The Face of an Angel (2014)

faceofanangel_2014_poster
The Face of an Angel (2014)
  • Time: 101 min
  • Genre: Drama
  • Director: Michael Winterbottom
  • Cast: Kate Beckinsale, Daniel Brühl, Cara Delevingne

Storyline:

“The Face Of An Angel” tells the story of a journalist and a filmmaker as they lose themselves in a notorious murder case they are covering. Based on true events, a riveting account of the controversial case of a American student accused of murder in Italy.

One review

  • The Face of an Angel is written for the screen by Paul Viragh and is based on the book Angel Face: Sex, Murder, and the Inside Story of Amanda Knox by Barbie Latza Nadeau. Knox was the divisive central character in the 2007 murder of Meredith Kercher, and the focus of the international press, who all but tripped over themselves to report every salacious detail of the case.

    The Face of an Angel is not about the Kercher murder or the Knox trial, though the details of both are dealt with in a hasty and cursory manner. Nor is it about foregrounding Kercher who has, as one character in the film notes, disappeared from the story. Rather, the film is about down in the dumps filmmaker Thomas (Daniel Brühl) and his attempts to make a movie about the sensationalistic tale.

    “If you’re going to make a movie, make it fiction. You cannot tell the truth unless you make it fiction,” journalist Simone (Kate Beckinsale) advises in one of the film’s meta moments. Thomas tries but between the contradictory evidence, the overheated and often manipulative media coverage, and his own personal problems (his famous wife has dumped him, he’s missing his young daughter), he’s finding it difficult to wrangle the beast of creativity into submission.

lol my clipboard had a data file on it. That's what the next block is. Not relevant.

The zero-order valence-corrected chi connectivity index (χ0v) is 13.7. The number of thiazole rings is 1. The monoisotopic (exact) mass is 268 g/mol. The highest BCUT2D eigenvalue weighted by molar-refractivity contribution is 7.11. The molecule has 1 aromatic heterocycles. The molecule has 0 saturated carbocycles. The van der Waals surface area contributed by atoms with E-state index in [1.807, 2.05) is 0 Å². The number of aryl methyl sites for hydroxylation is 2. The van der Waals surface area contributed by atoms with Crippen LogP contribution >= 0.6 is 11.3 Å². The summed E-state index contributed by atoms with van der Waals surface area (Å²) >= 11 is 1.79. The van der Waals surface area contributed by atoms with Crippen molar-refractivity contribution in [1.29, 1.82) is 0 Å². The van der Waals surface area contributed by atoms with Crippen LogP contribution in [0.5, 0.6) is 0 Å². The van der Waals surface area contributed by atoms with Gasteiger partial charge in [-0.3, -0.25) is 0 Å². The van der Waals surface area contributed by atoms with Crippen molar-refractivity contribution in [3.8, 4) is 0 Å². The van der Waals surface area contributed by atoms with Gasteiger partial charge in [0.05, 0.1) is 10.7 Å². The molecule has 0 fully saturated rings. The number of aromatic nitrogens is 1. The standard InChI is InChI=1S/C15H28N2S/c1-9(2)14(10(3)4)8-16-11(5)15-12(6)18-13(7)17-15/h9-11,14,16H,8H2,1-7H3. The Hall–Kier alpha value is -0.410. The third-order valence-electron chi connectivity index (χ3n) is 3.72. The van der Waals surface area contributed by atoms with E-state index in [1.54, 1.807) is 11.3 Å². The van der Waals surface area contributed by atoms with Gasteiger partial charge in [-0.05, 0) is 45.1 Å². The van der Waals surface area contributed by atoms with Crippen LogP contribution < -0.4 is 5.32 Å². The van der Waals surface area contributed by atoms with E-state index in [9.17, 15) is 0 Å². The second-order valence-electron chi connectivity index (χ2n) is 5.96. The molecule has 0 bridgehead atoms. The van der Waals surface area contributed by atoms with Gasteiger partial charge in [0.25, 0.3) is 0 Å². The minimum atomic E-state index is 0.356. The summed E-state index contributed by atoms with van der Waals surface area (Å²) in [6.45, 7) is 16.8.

Obsessed with Dante – he even named his daughter after Beatrice from Dante’s Divine Comedy – Thomas becomes fixed on structuring his screenplay like Dante’s work. Director Michael Winterbottom does the same with The Face of an Angel. Simone acts as Thomas’ guide through Hell, where bloodthirsty reporters scavenge for scandal and one local man claims to know the real truth. Purgatory sees Thomas spiraling deeper into drugs, paranoia, and halfhearted sex with Simone. The arrival of Melanie (Cara Delevingne) positions him on the road to Heaven as the carefree young woman urges him to be happy and helps Thomas to realise that he wants to make a film about life and love, not about death.

    Much like Thomas’ frustration with fashioning the case into something coherent, it’s difficult to grasp Winterbottom’s intentions with this film. On the one hand, it’s admirable that he and Viragh opted to move away from the very elements (sex and violence) that would have immediately appealed to the viewer. On the other hand, what they have chosen to build their film around is not particularly interesting. Brühl is defeated by Thomas, who is an exceedingly tedious and tiresome character.

    For all its good intentions, The Face of an Angel doesn’t generate much interest in what it’s attempting to convey about society’s predilection for violence, the media’s easily swayed objectivity, that truth is never pure and always elusive. Winterbottom is usually an energetic filmmaker but his talents are dulled here. Model-of-the-moment Delevingne, who is poised to be the next big thing with roles in Paper Towns and Suicide Squad, is a natural and radiant presence.

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